ALFRED Charles, the first black player to appear for Stalybridge Celtic, was something of a trailblazer back in the 1930s.
Indeed, it must have been quite an adventure when the inside-left headed from Trinidad & Tobago in pursuit of fame and fortune in England.
Charles will be featuring in a history of football in the Caribbean nation from its inception in 1908 to its appearance at the 2006 World Cup. It became the fourth, and smallest, country from the region to reach the finals.
It will be the work of Trinidad-born Richard Blackett, a retired professor of history at Vanderbilt University in America who has written previous books including ‘Divided Hearts, Britain and the American Civil War’.
Richard, who is also writing an essay about Charles’ life, contacted The Correspondent to try and uncover further details of Charles’ career at Bower Fold, believing he was the first Trinidadian, and possibly the first West Indian, to play in England.
And Dave Pover, Celtic’s unofficial club historian, has provided a wealth of information, much of which was unknown to Richard who revealed Charles was the first player from Trindad and Tobago to get a shot at the pro game, supported by the efforts of legendary cricketer Learie Constantine who played league cricket in Lancashire in that era.
Charles, himself a decent cricketer at clubs in Lancashire, initially came over with Constantine in 1932 to act as his valet.
He returned in 1933 and signed for Burnley on the recommendation of Constantine who was then professional at Nelson.
Richard explained Charles, who was born in 1909, failed to establish a first-team place at Burnley or Southampton later in the decade, but had a successful stay at Celtic.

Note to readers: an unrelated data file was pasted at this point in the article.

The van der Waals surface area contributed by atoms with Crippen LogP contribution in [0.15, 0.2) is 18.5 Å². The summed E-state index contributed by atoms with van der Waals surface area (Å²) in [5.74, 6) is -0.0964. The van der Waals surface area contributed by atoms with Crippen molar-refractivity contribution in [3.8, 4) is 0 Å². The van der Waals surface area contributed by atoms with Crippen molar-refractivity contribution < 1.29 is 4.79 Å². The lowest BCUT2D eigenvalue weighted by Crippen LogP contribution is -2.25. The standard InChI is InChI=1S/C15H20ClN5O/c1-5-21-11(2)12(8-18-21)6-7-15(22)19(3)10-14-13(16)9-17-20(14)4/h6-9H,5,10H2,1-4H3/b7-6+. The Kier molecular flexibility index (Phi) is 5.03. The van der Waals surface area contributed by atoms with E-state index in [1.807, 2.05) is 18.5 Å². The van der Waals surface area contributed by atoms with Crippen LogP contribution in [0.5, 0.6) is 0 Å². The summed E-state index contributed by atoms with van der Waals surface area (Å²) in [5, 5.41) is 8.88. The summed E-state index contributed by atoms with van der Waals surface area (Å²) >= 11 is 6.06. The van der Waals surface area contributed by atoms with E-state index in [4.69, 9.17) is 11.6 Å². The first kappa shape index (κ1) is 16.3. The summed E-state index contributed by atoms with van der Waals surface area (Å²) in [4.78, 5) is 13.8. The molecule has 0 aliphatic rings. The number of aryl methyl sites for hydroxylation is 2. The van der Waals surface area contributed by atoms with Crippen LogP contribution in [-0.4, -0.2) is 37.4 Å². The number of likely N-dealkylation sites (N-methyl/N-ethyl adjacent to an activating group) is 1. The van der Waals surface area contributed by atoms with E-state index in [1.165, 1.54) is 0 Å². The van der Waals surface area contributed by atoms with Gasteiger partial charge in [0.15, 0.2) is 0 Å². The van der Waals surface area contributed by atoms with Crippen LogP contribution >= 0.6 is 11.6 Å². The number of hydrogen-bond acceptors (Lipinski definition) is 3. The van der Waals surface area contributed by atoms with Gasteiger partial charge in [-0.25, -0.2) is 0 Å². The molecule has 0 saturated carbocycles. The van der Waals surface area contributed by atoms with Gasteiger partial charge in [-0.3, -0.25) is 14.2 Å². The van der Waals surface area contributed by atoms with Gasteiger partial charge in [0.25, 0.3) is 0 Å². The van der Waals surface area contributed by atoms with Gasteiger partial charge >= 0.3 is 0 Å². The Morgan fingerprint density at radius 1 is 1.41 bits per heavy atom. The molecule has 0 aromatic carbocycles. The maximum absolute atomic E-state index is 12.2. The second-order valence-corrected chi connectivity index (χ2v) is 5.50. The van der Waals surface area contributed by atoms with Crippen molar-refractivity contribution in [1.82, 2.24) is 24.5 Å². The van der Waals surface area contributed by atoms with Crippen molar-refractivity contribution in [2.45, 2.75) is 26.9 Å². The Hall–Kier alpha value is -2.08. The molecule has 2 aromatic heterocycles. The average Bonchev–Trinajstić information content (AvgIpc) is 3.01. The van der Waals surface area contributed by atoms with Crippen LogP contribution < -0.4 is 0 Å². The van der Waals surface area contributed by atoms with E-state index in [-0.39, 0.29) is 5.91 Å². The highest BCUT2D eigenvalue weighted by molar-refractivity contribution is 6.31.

Following his retirement, Charles settled in Lancashire where he ran a pub for many years.
Celtic’s historian revealed Charles was signed from Darwen and made his debut in a 4-3 Cheshire League win against Hurst in August 1936.
He scored his first goals, a brace, a fortnight later in an 8-0 victory against Nantwich Town at Bower Fold where former Oldham Athletic player Bob Grice bagged the other six goals and also missed a penalty.
Charles scored 14 goals in 28 league and cup games before signing for Second Division Southampton in early 1937.
Having made only one first-team appearance for Saints, Charles returned to Bower Fold re-signed by player-manager George Shaw for a fee of £350 for the 1938-39 season.
Shaw was a member of the Huddersfield Town team which won three successive First Division titles, West Bromwich Albion’s 1931 FA Cup winning team and was an ex-England international.
Charles went on to make a further 41 appearances for Celtic, scoring 14 goals.
Having finished 18th in the Cheshire League, only two players were retained for the following season and Charles was released.
Charles, who died in 1977, was never forgotten in his homeland and was posthumously inducted into Trinidad and Tobago’s Sports Hall of Fame in 1984.
• If anybody has any further information about Charles’ career with Celtic or his cricketing exploits in local leagues, email email@example.com